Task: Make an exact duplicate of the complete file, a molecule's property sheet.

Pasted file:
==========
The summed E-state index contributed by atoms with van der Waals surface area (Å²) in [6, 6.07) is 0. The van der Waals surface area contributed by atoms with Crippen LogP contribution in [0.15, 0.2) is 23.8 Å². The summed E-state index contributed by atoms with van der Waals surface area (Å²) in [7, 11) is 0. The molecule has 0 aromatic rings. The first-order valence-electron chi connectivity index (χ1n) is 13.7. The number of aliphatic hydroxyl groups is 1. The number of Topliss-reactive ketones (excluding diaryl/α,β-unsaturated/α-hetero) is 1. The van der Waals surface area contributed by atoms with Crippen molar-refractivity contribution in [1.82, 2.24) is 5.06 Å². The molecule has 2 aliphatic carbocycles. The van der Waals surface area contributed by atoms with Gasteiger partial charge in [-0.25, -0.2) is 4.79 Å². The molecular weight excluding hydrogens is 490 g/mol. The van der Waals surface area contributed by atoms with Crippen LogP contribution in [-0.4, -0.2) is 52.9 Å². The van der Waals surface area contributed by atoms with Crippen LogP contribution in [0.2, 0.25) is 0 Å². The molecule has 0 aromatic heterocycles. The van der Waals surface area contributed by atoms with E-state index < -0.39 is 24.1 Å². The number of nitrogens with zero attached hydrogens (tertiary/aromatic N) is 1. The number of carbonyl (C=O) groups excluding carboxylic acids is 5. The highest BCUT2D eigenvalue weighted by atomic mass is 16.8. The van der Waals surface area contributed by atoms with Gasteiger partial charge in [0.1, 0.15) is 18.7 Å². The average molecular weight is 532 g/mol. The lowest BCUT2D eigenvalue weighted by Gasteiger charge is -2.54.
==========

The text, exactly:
The summed E-state index contributed by atoms with van der Waals surface area (Å²) in [6, 6.07) is 0. The van der Waals surface area contributed by atoms with Crippen LogP contribution in [0.15, 0.2) is 23.8 Å². The summed E-state index contributed by atoms with van der Waals surface area (Å²) in [7, 11) is 0. The molecule has 0 aromatic rings. The first-order valence-electron chi connectivity index (χ1n) is 13.7. The number of aliphatic hydroxyl groups is 1. The number of Topliss-reactive ketones (excluding diaryl/α,β-unsaturated/α-hetero) is 1. The van der Waals surface area contributed by atoms with Crippen molar-refractivity contribution in [1.82, 2.24) is 5.06 Å². The molecule has 2 aliphatic carbocycles. The van der Waals surface area contributed by atoms with Gasteiger partial charge in [-0.25, -0.2) is 4.79 Å². The molecular weight excluding hydrogens is 490 g/mol. The van der Waals surface area contributed by atoms with Crippen LogP contribution in [-0.4, -0.2) is 52.9 Å². The van der Waals surface area contributed by atoms with Crippen LogP contribution in [0.2, 0.25) is 0 Å². The molecule has 0 aromatic heterocycles. The van der Waals surface area contributed by atoms with E-state index < -0.39 is 24.1 Å². The number of nitrogens with zero attached hydrogens (tertiary/aromatic N) is 1. The number of carbonyl (C=O) groups excluding carboxylic acids is 5. The highest BCUT2D eigenvalue weighted by atomic mass is 16.8. The van der Waals surface area contributed by atoms with Gasteiger partial charge in [0.1, 0.15) is 18.7 Å². The average molecular weight is 532 g/mol. The lowest BCUT2D eigenvalue weighted by Gasteiger charge is -2.54.